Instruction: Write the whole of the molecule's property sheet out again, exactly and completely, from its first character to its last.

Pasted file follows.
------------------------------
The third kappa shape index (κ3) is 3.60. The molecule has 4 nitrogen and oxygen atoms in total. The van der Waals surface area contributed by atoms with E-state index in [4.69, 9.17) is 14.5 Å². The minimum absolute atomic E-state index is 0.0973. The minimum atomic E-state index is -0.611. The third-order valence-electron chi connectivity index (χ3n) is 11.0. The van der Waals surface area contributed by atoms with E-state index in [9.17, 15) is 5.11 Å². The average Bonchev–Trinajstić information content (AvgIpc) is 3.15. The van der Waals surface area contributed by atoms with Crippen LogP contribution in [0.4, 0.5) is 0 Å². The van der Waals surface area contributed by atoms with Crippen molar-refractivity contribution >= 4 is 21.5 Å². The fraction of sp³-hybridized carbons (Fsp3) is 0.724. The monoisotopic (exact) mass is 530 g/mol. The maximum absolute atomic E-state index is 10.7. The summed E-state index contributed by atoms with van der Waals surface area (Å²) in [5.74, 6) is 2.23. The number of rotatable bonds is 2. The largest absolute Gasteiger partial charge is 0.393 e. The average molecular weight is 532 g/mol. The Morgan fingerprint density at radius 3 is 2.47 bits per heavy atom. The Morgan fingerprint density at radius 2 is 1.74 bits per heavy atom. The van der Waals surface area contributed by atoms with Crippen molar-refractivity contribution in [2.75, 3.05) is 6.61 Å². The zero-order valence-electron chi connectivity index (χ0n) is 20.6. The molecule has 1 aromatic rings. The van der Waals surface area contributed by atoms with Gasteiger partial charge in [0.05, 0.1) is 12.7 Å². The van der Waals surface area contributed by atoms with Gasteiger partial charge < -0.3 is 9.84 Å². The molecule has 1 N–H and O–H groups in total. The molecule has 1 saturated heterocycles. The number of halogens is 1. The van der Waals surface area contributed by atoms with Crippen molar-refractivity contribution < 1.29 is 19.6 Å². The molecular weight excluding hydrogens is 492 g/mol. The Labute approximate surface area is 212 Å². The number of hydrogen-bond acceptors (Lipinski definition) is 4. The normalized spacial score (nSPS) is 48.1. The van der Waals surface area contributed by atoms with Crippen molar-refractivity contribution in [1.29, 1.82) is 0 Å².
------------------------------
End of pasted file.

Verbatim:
The third kappa shape index (κ3) is 3.60. The molecule has 4 nitrogen and oxygen atoms in total. The van der Waals surface area contributed by atoms with E-state index in [4.69, 9.17) is 14.5 Å². The minimum absolute atomic E-state index is 0.0973. The minimum atomic E-state index is -0.611. The third-order valence-electron chi connectivity index (χ3n) is 11.0. The van der Waals surface area contributed by atoms with E-state index in [9.17, 15) is 5.11 Å². The average Bonchev–Trinajstić information content (AvgIpc) is 3.15. The van der Waals surface area contributed by atoms with Crippen LogP contribution in [0.4, 0.5) is 0 Å². The van der Waals surface area contributed by atoms with Crippen molar-refractivity contribution >= 4 is 21.5 Å². The fraction of sp³-hybridized carbons (Fsp3) is 0.724. The monoisotopic (exact) mass is 530 g/mol. The maximum absolute atomic E-state index is 10.7. The summed E-state index contributed by atoms with van der Waals surface area (Å²) in [5.74, 6) is 2.23. The number of rotatable bonds is 2. The largest absolute Gasteiger partial charge is 0.393 e. The average molecular weight is 532 g/mol. The Morgan fingerprint density at radius 3 is 2.47 bits per heavy atom. The Morgan fingerprint density at radius 2 is 1.74 bits per heavy atom. The van der Waals surface area contributed by atoms with Crippen molar-refractivity contribution in [2.75, 3.05) is 6.61 Å². The zero-order valence-electron chi connectivity index (χ0n) is 20.6. The molecule has 1 aromatic rings. The van der Waals surface area contributed by atoms with Gasteiger partial charge in [0.05, 0.1) is 12.7 Å². The van der Waals surface area contributed by atoms with Gasteiger partial charge < -0.3 is 9.84 Å². The molecule has 1 N–H and O–H groups in total. The molecule has 1 saturated heterocycles. The number of halogens is 1. The van der Waals surface area contributed by atoms with Crippen molar-refractivity contribution < 1.29 is 19.6 Å². The molecular weight excluding hydrogens is 492 g/mol. The Labute approximate surface area is 212 Å². The number of hydrogen-bond acceptors (Lipinski definition) is 4. The normalized spacial score (nSPS) is 48.1. The van der Waals surface area contributed by atoms with Crippen molar-refractivity contribution in [1.29, 1.82) is 0 Å².